If this is true, I say, I’ve lost a few that I wouldn’t mind connecting with again. A few I long to see and talk to, who have already made their way into my writing and prose.

My mother-in-law passed away almost seven years ago. But if you ask me, it feels like Angela is always near. Although I’ve never dreamt of her, I think of her often, wondering if she’s able to really see from the other side. “Do you see us, Angela? You were right about just hanging on.” I wonder if she’s had a hand in keeping our love hold for so long.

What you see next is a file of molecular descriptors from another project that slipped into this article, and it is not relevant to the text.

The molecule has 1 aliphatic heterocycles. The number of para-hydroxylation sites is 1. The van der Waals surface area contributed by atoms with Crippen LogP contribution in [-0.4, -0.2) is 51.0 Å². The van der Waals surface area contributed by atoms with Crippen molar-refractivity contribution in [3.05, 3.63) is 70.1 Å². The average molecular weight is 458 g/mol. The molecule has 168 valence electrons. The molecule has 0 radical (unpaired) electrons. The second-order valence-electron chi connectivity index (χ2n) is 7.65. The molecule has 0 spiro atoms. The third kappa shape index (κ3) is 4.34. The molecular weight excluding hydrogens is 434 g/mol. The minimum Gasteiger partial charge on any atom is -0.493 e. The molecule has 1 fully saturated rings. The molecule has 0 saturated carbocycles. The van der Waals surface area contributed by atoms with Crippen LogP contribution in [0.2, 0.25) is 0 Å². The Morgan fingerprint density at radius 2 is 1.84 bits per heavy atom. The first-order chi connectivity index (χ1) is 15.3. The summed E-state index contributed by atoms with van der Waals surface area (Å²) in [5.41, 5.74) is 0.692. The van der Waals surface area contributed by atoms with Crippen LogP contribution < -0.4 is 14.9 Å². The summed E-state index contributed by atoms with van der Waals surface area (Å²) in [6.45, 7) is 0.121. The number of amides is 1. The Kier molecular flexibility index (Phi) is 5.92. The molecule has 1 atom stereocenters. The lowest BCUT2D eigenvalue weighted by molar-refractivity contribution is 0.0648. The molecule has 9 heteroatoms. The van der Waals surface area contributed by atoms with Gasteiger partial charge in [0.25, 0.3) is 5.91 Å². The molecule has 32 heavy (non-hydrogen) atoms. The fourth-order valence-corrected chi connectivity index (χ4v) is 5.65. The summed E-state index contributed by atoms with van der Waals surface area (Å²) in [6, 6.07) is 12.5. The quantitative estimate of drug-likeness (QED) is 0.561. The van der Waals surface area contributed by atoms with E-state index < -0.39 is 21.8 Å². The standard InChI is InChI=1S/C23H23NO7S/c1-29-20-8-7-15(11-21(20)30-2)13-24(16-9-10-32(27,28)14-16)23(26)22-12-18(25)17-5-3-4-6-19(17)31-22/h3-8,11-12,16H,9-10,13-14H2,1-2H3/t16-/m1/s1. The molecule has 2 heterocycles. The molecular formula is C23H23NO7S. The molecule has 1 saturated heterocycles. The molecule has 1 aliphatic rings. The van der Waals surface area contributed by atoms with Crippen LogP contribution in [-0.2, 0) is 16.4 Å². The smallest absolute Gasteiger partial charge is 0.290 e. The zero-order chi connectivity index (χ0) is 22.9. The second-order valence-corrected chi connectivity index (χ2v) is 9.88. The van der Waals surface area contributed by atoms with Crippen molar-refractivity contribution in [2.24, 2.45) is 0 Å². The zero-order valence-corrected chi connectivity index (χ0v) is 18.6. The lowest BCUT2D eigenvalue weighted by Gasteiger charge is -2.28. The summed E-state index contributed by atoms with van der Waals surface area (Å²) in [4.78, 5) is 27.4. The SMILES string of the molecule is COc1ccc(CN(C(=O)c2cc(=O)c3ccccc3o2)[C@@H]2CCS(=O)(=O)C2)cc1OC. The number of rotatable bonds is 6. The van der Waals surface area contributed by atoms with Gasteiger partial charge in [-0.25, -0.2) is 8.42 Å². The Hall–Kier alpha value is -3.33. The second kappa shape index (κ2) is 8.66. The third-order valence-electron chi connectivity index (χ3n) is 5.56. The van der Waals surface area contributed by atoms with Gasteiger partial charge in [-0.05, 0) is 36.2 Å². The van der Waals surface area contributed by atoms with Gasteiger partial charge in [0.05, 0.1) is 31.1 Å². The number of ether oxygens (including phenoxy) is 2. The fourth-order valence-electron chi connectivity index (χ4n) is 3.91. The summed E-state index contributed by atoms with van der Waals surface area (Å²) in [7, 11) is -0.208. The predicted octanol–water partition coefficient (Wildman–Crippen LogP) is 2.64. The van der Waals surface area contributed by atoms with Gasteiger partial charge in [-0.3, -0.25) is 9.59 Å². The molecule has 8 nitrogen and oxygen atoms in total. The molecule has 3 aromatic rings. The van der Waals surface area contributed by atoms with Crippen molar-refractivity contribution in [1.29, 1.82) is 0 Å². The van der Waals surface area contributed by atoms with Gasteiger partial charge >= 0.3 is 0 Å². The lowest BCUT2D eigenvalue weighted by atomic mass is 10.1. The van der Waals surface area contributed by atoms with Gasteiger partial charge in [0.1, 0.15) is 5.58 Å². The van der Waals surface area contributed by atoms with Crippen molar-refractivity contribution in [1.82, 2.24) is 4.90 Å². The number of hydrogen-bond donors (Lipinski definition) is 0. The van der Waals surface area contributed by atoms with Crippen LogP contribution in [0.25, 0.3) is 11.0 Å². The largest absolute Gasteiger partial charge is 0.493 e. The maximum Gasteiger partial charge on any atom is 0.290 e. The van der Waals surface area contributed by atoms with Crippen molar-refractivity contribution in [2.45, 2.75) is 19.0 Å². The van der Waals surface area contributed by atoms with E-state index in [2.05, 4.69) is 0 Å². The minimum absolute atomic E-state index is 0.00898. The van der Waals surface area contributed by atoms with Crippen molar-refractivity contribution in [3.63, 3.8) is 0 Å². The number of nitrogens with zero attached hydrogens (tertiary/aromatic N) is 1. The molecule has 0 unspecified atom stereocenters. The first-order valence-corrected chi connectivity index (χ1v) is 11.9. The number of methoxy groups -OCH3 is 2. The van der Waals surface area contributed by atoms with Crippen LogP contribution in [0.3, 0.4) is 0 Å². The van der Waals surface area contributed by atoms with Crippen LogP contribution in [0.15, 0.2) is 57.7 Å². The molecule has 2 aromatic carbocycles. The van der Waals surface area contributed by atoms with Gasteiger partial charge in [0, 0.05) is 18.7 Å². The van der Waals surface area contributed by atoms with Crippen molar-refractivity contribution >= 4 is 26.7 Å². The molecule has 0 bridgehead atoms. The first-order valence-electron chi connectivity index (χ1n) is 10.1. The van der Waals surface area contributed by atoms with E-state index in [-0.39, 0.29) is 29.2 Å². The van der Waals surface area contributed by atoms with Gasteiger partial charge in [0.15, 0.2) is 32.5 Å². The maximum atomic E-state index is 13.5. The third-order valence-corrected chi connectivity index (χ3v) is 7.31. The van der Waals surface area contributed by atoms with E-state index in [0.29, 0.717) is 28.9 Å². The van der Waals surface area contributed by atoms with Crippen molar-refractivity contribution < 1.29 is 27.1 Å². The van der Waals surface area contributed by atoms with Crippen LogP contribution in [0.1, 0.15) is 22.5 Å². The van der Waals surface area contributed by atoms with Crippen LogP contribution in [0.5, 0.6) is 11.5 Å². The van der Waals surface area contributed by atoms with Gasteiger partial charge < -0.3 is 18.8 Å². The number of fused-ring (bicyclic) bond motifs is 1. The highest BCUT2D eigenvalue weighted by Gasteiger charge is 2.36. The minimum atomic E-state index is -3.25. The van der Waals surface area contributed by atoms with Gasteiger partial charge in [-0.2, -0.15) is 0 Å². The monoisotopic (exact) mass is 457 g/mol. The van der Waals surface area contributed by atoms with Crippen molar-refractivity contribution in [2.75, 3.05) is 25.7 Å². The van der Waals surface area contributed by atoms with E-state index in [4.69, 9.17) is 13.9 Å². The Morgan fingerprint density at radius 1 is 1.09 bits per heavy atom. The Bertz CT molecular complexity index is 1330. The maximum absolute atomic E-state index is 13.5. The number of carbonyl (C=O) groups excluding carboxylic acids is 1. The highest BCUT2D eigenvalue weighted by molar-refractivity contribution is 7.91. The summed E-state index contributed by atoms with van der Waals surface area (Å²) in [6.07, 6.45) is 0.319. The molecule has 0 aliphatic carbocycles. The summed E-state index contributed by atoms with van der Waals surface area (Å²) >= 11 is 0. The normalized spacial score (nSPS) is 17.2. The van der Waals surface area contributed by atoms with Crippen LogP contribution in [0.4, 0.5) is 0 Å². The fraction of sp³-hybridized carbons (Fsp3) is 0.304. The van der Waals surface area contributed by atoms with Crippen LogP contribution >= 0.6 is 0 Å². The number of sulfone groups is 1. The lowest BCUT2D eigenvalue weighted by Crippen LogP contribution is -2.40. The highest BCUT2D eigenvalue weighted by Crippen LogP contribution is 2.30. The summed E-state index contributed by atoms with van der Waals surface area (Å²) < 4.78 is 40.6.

She passed away after suffering several strokes. The last time I saw her, she was tied-up to a machine and unable to speak. I don’t really remember our last conversation. The second to last stroke shut her down almost indefinitely. But her last one – which she had quietly, alone in a nursing home in the Bronx – destroyed her brain. I ran to the hospital while Luis worked. He would meet me there later. One of Angela’s neighbor arrived before he did and stayed around to talk. But as soon as he got there, several doctors approached us, with some looking like they were just starting that day. They sent the newer one – with a thick Indian accent – to break down the news for us. “Over 50 percent of her brain is not working…” He said something else about how there was nothing else they could do, I think. Or maybe it was me who asked him. I’m not sure. Luis was there listening as well, except the words weren’t making sense to him. “What did he say? What does that mean?” I stared back blankly and before I knew he, he was hanging on to my shoulders. The neighbor, who understood very little English, asked me as well – her big eyes holding fast to the tears, “Que pasa? Que pasa?” I nodded.